Television is not a visual medium. Appearances are deceiving. TV might have turned into a medium of real visual communication; it was pretty darn visual in its early years, when still at the miracle state. But somewhere it went awry and became illustrated radio, and poorly illustrated radio at that.

In prime-time entertainment, television rarely offers an eyeful, much less two eyes full. A wan visual sameness pervades programming, almost all of which is shot within a few square miles in and around Hollywood, which is no man's land for reality. Seldom is there the opportunity to be visually delighted or engaged by the picture we see on TV, except of course during "Charlie's Angles" or commercials.

Commercials often communicate on a more purely visual level than programs. They're better photographed, edited for maximum impact, and often shot on location, so that they show us much more of the world around us than programs do. RCA wants us to see the Grand Canyon in its true colors, says a gorgeous ad for TV sets, and see it we do -- for about 10 seconds.

ABC's current coverage of the Winter Olympics has offered innumerable striking sights, perhaps none more spectacular than the opening ceremonies, which had viewers raving in appreciation. But the sporting events themselves are often saddled with so much extraneous, incessant commentary that the audio overwhelms the video and it begins to look as if the schussing and swooping down snowy slopes are accompaniment to the bablings of announcers and not the other way around.

As for TV news, it has become persistently less visual during recent years, even though there have been leaps and strides in the technology of getting picutres on the air. Partly it's a matter of corespondents and anchormen simply refusing to shut up and let pictures talk.

How can the picture be a star when the reporter wants to be a star -- and to stand in front of a building delivering pronouncements?

Reuven Frank, the former president of NBC News who originally teamed Chet Huntley and David Brinkley and produced such acclaimed documentaries as "The Tunnel," says TV news has completely subordinated pictures to talk. What we have in effect is Television for the Blind.

"Television could be a visual medium," Frank says. "But there's no such thing as photojournalism on television now. You'd think it would be the ideal medium for photojournalism, where the picture tells the story. What we have now in TV news is the need for a picture only because the television tube exists; you have a guy standing outside a building telling you what is going on inside a building into which he is not allowing to go. He only knows what's going on in there because someone at the New York desk called him up and told him."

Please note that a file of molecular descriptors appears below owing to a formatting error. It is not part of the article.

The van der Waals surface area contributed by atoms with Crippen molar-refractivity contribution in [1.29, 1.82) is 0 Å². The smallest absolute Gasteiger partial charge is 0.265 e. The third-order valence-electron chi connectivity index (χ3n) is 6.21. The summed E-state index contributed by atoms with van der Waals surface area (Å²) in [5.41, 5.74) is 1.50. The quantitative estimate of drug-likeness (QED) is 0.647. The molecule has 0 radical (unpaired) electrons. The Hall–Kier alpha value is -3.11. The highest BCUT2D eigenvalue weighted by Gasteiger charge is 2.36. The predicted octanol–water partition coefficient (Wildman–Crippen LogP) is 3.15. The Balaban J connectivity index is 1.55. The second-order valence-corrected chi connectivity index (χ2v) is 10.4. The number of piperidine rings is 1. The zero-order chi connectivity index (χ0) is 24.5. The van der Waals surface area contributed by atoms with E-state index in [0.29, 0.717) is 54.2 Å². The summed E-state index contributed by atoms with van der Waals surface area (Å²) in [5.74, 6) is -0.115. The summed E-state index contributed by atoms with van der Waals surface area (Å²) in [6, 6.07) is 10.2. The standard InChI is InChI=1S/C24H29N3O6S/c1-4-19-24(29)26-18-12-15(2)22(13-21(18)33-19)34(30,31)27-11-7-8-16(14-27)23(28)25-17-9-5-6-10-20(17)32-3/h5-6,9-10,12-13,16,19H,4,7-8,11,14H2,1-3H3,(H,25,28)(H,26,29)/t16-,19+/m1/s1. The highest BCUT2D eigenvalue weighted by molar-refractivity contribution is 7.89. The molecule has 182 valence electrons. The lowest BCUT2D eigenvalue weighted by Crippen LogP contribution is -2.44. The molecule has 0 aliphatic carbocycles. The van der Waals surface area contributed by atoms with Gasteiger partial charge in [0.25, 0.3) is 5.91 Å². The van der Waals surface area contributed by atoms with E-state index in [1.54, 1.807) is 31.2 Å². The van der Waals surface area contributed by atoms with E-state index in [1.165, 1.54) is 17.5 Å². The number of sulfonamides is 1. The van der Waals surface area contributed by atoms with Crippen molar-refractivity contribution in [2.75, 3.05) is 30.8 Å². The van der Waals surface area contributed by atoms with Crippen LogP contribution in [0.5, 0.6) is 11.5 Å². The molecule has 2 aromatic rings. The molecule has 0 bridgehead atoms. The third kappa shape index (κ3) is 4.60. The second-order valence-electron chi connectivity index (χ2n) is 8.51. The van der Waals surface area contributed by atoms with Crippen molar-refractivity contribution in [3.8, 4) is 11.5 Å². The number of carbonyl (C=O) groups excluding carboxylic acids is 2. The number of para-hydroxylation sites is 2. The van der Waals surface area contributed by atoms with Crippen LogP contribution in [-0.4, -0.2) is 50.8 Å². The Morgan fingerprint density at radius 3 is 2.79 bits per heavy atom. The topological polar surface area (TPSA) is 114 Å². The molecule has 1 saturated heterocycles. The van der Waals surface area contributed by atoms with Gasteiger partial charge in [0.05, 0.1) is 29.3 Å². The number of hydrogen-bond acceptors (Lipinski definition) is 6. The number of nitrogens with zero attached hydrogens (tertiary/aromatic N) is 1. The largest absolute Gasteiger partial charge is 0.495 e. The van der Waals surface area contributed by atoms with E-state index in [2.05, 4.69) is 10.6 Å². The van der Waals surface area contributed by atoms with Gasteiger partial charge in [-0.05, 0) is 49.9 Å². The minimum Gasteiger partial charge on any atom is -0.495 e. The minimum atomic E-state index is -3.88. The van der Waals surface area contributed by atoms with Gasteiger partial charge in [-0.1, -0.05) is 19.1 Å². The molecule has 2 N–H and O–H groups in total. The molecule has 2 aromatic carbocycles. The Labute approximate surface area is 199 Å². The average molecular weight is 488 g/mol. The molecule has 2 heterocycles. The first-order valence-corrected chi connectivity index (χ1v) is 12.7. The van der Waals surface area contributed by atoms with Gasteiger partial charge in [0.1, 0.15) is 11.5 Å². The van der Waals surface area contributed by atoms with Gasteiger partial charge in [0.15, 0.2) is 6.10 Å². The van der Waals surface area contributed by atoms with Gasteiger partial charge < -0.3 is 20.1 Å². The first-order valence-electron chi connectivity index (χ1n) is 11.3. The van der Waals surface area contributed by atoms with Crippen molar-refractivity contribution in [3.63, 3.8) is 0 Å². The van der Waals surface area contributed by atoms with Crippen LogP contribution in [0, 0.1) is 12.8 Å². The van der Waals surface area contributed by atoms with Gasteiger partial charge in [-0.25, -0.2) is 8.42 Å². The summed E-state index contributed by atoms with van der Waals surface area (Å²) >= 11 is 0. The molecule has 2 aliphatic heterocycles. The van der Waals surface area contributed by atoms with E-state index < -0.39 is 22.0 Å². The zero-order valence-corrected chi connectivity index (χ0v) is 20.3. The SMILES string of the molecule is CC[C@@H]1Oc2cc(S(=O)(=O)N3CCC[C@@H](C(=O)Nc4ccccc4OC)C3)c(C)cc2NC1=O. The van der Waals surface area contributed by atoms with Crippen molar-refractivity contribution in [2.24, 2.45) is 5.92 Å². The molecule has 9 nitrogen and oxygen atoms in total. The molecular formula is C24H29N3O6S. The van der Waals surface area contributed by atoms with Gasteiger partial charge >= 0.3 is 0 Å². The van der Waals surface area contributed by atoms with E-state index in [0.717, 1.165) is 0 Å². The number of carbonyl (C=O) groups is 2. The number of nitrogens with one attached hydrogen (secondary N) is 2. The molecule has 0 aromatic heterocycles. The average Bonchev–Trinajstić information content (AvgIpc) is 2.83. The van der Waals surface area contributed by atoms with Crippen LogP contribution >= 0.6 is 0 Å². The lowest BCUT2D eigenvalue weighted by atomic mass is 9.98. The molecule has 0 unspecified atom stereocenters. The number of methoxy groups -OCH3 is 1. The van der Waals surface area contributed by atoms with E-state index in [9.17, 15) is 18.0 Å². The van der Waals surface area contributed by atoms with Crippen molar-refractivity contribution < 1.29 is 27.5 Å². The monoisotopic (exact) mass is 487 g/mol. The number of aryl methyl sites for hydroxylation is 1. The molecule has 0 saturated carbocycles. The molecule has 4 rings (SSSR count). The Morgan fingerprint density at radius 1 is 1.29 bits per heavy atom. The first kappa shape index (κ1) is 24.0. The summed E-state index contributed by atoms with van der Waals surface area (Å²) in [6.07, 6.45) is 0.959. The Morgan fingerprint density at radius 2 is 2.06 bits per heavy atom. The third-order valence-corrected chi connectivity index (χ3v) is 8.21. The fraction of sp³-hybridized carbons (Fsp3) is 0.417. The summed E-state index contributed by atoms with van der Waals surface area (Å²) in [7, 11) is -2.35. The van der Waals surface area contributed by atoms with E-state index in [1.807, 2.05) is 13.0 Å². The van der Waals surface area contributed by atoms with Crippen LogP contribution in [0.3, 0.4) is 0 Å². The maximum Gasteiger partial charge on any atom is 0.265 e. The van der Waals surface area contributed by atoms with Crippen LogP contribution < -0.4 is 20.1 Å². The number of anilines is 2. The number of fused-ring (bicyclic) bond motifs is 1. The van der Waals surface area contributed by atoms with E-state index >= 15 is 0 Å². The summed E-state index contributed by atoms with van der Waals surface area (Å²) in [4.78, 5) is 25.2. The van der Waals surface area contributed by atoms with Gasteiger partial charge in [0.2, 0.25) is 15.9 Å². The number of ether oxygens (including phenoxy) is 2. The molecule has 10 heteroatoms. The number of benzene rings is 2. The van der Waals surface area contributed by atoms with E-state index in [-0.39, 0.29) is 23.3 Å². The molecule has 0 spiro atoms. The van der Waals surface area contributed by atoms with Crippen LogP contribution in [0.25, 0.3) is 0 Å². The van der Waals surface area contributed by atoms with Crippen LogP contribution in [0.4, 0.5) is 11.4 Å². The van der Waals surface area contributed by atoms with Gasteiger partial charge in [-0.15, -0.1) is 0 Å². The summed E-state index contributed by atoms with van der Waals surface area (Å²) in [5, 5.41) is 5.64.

Frank says TV has changed the way it covers news and in the process made pictures not the indipensable essence but virtually frilly; they don't don't so much tell the story as fill space.

"It used to be in covering news for TV that the writing of the script was the last act," says Frank. "First you went out and showed what was happening. Then you arranged the pictures in the order dictated by the story. Then someone who knew the story wrote the script to go with it.

"Now the standard way of doing it is that the words are written and spoken and then the pictures, such as they are, are hung on the words. Such pictures as do not fit the script are left on the floor. A camera crew won't even film some things unless they know they are going to be talked about in advance. It used to be that e would write contrapuntally to the pictures, but now that's all gone, and most of the time there is no reason to have pictures except that it's TV and you have to put something on the screen."

What's put on the screen in often a lot of spurious and frivolous illustration to reinforce or enhance the dialogue. In a January broadcast of the NBC Nightly News, during a story on Scholastic Aptitude Test scores, a reporter compared them to "an accurate roll of the dice." At this point a picture of a pair of dice popped up on the screen.

Frank calls this approach "comic book" and says it ironically gets worse with advances in electronic manipulation of pictures to be put on the screen. There is increased use of drawings, graphs, and gimmicks of all kinds, relevance not usually a criterion. Frank says, "The next thing will be 'pow!' and 'bam!' and 'sock!'" like in comic strips.

Frank was executive producer of a brave and industrious NBC magazine show called "Weekend," and he recalls a telltale comment made to him by a student doing a master's thesis in communication. "Well, the trouble with 'Weekend,'" the student said, "is that it's too visually oriented." It was television for people who can see.